On June 7, 1981, Israeli F-15s and F-16s took off for the Osirak nuclear reactor in Iraq, after the pilots were emotionally briefed that "The alternative is our destruction." In fact, Prime Minister Menachem Begin had no idea if the raid would stop the Iraqi nuclear program or merely slow it. But slowing it was reason enough.
Since the George W. Bush administration, the American military has assessed that an attack against Iran's nuclear facilities would only delay the development of its program. "The reality is," Defense Secretary Robert Gates said recently, "there is no military option that does anything more than buy time. The estimates are one to three years or so."
But for several months, high-ranking Israeli officials have been telling American visitors that buying time may be worth it. The Osirak raid, after all, turned out to be an unexpectedly decisive blow. And who knows what political changes might take place in Iran during a few years of nuclear breathing space? Not many Israelis would need to be convinced by this argument -- a recommendation would go from the chief of staff of the Israeli Defense Forces, to Defense Minister Ehud Barak, to the security cabinet and Prime Minister Binyamin Netanyahu. Perhaps a dozen people could shake the world.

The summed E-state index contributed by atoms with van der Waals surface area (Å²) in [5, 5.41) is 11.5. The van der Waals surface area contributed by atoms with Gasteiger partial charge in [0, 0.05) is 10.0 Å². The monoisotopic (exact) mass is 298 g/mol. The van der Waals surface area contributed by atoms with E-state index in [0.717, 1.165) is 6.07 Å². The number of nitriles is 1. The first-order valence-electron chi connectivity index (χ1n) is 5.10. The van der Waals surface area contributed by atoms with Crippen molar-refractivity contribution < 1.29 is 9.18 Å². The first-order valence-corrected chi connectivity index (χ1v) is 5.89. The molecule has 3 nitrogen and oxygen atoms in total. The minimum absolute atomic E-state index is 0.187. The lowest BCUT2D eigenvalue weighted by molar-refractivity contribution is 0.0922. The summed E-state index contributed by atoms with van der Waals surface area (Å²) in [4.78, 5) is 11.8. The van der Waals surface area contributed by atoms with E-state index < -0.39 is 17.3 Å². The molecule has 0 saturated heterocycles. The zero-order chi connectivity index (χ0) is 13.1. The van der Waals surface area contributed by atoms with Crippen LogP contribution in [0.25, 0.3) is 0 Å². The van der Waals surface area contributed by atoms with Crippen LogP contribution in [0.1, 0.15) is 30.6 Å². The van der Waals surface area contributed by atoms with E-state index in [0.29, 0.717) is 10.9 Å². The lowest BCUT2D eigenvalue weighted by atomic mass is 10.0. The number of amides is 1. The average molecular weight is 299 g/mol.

Clues of Israeli desperation are now so obvious that many have missed them. Netanyahu's recent speech at the United Nations was generally reported as part of a rhetorical tit for tat with Israel's bombastic enemies. But perhaps Netanyahu's impassioned warning against the world's first Holocaust-denying nuclear state should be taken at face value. Former U.S. Undersecretary of Defense Dov S. Zakheim thinks Netanyahu might have been "setting the stage to say to the world after a strike, 'I told you so.'"
An Israeli strike on Iran is an outcome that no American administration would desire. Though an attack might be privately cheered by some Arab rulers, the public consequences would be broad and unpredictable. If Israeli planes were to fly over Iraq, the reaction against America in that country could get ugly. Palestinian Authority President Mahmoud Abbas would likely be forced to step away from talks with Israel. Iran could escalate the crisis, with missile launches on Israel and attacks from terrorist proxies such as Hezbollah. In a global anti-Israeli backlash, it is possible that the diplomatic and economic isolation of Iran would be eased instead of increased, making the reconstitution of its nuclear program more likely.
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